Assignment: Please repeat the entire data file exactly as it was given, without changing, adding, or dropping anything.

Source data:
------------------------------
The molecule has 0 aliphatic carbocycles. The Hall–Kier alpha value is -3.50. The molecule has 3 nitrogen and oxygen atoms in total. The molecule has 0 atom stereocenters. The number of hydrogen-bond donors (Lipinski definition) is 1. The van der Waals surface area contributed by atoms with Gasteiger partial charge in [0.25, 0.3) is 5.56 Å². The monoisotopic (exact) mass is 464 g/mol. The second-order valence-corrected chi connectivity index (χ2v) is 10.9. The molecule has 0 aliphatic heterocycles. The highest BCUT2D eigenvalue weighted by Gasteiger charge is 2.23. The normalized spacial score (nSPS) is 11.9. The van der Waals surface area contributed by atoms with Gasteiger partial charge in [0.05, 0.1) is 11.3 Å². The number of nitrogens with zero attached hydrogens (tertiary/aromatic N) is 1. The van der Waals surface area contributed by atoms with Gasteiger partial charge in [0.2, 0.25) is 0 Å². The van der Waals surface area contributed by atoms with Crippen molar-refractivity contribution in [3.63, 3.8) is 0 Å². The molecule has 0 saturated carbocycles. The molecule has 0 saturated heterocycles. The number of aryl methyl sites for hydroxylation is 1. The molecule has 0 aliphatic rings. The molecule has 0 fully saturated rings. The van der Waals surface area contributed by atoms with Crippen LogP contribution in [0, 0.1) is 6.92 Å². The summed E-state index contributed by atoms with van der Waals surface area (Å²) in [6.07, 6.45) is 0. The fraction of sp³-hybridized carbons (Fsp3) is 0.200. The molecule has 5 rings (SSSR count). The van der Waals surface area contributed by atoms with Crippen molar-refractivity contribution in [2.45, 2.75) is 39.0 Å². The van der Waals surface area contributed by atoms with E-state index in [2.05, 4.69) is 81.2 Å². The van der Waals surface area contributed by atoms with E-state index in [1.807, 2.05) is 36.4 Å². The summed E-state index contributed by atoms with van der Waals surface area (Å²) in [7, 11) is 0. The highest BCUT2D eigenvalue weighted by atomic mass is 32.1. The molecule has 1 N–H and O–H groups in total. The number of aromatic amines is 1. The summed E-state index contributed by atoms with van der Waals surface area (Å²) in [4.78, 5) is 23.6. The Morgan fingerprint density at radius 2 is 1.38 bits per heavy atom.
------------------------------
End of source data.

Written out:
The molecule has 0 aliphatic carbocycles. The Hall–Kier alpha value is -3.50. The molecule has 3 nitrogen and oxygen atoms in total. The molecule has 0 atom stereocenters. The number of hydrogen-bond donors (Lipinski definition) is 1. The van der Waals surface area contributed by atoms with Gasteiger partial charge in [0.25, 0.3) is 5.56 Å². The monoisotopic (exact) mass is 464 g/mol. The second-order valence-corrected chi connectivity index (χ2v) is 10.9. The molecule has 0 aliphatic heterocycles. The highest BCUT2D eigenvalue weighted by Gasteiger charge is 2.23. The normalized spacial score (nSPS) is 11.9. The van der Waals surface area contributed by atoms with Gasteiger partial charge in [0.05, 0.1) is 11.3 Å². The number of nitrogens with zero attached hydrogens (tertiary/aromatic N) is 1. The van der Waals surface area contributed by atoms with Gasteiger partial charge in [0.2, 0.25) is 0 Å². The van der Waals surface area contributed by atoms with Crippen molar-refractivity contribution in [3.63, 3.8) is 0 Å². The molecule has 0 saturated carbocycles. The molecule has 0 saturated heterocycles. The number of aryl methyl sites for hydroxylation is 1. The molecule has 0 aliphatic rings. The molecule has 0 fully saturated rings. The van der Waals surface area contributed by atoms with Crippen LogP contribution in [0, 0.1) is 6.92 Å². The summed E-state index contributed by atoms with van der Waals surface area (Å²) in [6.07, 6.45) is 0. The fraction of sp³-hybridized carbons (Fsp3) is 0.200. The molecule has 5 rings (SSSR count). The van der Waals surface area contributed by atoms with Crippen molar-refractivity contribution in [2.45, 2.75) is 39.0 Å². The van der Waals surface area contributed by atoms with E-state index in [2.05, 4.69) is 81.2 Å². The van der Waals surface area contributed by atoms with E-state index in [1.807, 2.05) is 36.4 Å². The summed E-state index contributed by atoms with van der Waals surface area (Å²) in [7, 11) is 0. The highest BCUT2D eigenvalue weighted by atomic mass is 32.1. The molecule has 1 N–H and O–H groups in total. The number of aromatic amines is 1. The summed E-state index contributed by atoms with van der Waals surface area (Å²) in [4.78, 5) is 23.6. The Morgan fingerprint density at radius 2 is 1.38 bits per heavy atom.